Even Carnivores Will Eat Their Greens at These Veggie Hot Spots

The image of vegetarian restaurants, full of skinny nightmare hippie girls and guys munching on sprouts and chawing tepid bean curd while listening to Bright Eyes, even if once well deserved, is now completely inaccurate. Among the culinary treats in NYC are many restaurants that happen to not serve meat, though they are fine restaurants nonetheless. As much as the true epicure might enjoy a porterhouse at Peter Luger one night, he is just as likely to sample the stuffed portobello at Blossom or the chef's signature vegetable b'steeya at Counter in the East Village the next.

At many of the best vegetarian and vegan restaurants, the meat is not missing or substituted, it's just not there. Blossom in Chelsea (there's also Blossom Cafe on the UWS) is a good example. The restaurant is housed in an incongruous wood paneled row house on 9th Ave, and the country decor (complete with fireplace) suits the extraordinarily good and satisfying food. Most of the dishes consist of seasonal vegetables, expertly prepared. You might be surprised to describe their food as hearty and comforting—not the first words that usually come to mind when eating vegan food.

Pure Food and Wine in Gramercy is worth going to just for the experience. The food, none of it cooked, is light and healthy; the staff tanned, rested and ready. The space is calming for sure, if a bit trendy. A raw food restaurant, Pure is also vegan—all of the ingredients must stay under 118 degrees, which "preserves the food's natural enzymes and catalyze digestion" according to the restaurant. Since the point is not to mimic meat dishes, or even ordinary cooked food, the cuisine at Pure is it's own thing, separate and apart from other dining.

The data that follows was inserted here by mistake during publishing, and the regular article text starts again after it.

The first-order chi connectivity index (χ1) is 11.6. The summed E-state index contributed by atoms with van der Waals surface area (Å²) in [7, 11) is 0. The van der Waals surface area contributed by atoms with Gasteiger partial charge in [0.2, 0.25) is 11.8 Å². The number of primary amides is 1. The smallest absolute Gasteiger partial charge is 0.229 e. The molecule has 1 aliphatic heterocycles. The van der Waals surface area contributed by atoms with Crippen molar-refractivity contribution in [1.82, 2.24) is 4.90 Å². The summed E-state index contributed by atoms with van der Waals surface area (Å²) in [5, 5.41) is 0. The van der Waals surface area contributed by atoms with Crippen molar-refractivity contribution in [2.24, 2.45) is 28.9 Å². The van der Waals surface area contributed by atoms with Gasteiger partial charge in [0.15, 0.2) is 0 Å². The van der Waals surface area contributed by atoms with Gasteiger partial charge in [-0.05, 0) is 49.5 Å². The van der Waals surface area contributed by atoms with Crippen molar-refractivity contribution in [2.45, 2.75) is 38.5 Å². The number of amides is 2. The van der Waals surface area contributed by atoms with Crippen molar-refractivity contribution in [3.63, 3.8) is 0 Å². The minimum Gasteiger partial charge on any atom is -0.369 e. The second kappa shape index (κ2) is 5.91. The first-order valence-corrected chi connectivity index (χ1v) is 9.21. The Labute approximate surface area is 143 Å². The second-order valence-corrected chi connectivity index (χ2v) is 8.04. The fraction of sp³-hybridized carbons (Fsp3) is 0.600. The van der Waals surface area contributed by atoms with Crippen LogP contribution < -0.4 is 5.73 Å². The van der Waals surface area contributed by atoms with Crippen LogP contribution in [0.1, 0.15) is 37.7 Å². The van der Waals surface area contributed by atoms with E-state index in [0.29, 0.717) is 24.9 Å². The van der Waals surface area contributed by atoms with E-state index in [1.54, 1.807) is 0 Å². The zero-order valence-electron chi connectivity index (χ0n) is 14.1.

Catering more to the cocktail tipplers among us, Counter is a vegetarian bistro-slash-martini bar serving all organic drinks.There is a vaguely pan-Asian lilt to the place and the food. The vegan food's good (try the cauliflower "risotto," actually tiny pieces of cauliflower, not rice), but the drinks are top-notch.

Okay, so forget about not imitating meat. Williamsburg has a militant-punk-rock-vegan-chicken-wing place to back up the claim that once in a while, when it's totally absurd, it's okay to eat pretend meat. The specialty at Food Swings on Grand Street is "drumsticks": breaded and fried tofu that actually tears away from wooden "bones." (Yes, the menu is quotation-mark happy.) Why a vegan would want to simulate poultry flesh and gnawing on bones, we may never know.

You'll need desert, of course, and, fitting in with our theme, there are the insanely delicious sugar-, wheat-, gluten- (there are more hyphen-frees, but we'll stop there) free sweets at Babycakes on the Lower East Side. You'll never go back to Magnolia again.

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